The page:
When you begin to create your estate plan in Illinois, you may wonder about the differences between a trust and a will. At Zapolis and Associates, P.C., we understand that it is important to understand these differences so you can put together the best estate plan for you and your family.
On the surface, trusts and wills seem very similar. Your particular situation determines which option is best for you. One important difference is that a trust usually does not go through probate before the assets are divided. Wills are typically required to go through probate to discuss any challenges to the will, as well as for the division of the assets. One of the benefits of a trust is that your beneficiaries generally receive the assets immediately after your death and the cost of probate is not taken from your assets. This can be beneficial if you want your estate to help support your spouse and children.
Another key difference between trusts and wills is that a trust is an active document during your lifetime. This means that you can change it if your life's circumstances change so that more of your assets are included or left out. A will is usually effective only after your death. While you still can provide instructions about donations to charity and your children's care, it can sometimes be more difficult to change the terms of the will.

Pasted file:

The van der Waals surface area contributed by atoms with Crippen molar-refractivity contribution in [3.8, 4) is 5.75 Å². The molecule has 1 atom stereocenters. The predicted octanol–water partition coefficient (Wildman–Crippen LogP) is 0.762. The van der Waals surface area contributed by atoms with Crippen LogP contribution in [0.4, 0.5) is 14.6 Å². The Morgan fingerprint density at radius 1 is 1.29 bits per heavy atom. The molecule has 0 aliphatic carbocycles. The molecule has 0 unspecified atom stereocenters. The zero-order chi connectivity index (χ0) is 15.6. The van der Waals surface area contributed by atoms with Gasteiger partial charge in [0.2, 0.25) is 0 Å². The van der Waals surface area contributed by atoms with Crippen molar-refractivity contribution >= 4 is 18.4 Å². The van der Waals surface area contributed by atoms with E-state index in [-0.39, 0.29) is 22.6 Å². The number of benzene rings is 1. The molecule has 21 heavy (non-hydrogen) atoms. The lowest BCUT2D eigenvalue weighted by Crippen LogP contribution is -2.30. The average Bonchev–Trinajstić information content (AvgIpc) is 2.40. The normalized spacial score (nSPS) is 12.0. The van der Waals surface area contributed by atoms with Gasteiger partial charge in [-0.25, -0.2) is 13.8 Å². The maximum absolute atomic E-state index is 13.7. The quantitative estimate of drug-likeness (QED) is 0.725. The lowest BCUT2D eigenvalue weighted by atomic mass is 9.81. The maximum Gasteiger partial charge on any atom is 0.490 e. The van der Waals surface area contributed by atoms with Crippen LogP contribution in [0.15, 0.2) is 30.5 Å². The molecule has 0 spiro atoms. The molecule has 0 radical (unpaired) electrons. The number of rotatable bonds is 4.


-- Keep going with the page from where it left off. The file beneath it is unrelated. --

While trusts typically do not go through probate, there are still some requirements which need to be met. Your trustee usually needs to make sure that any outstanding debts are paid and that all of your assets are properly documented.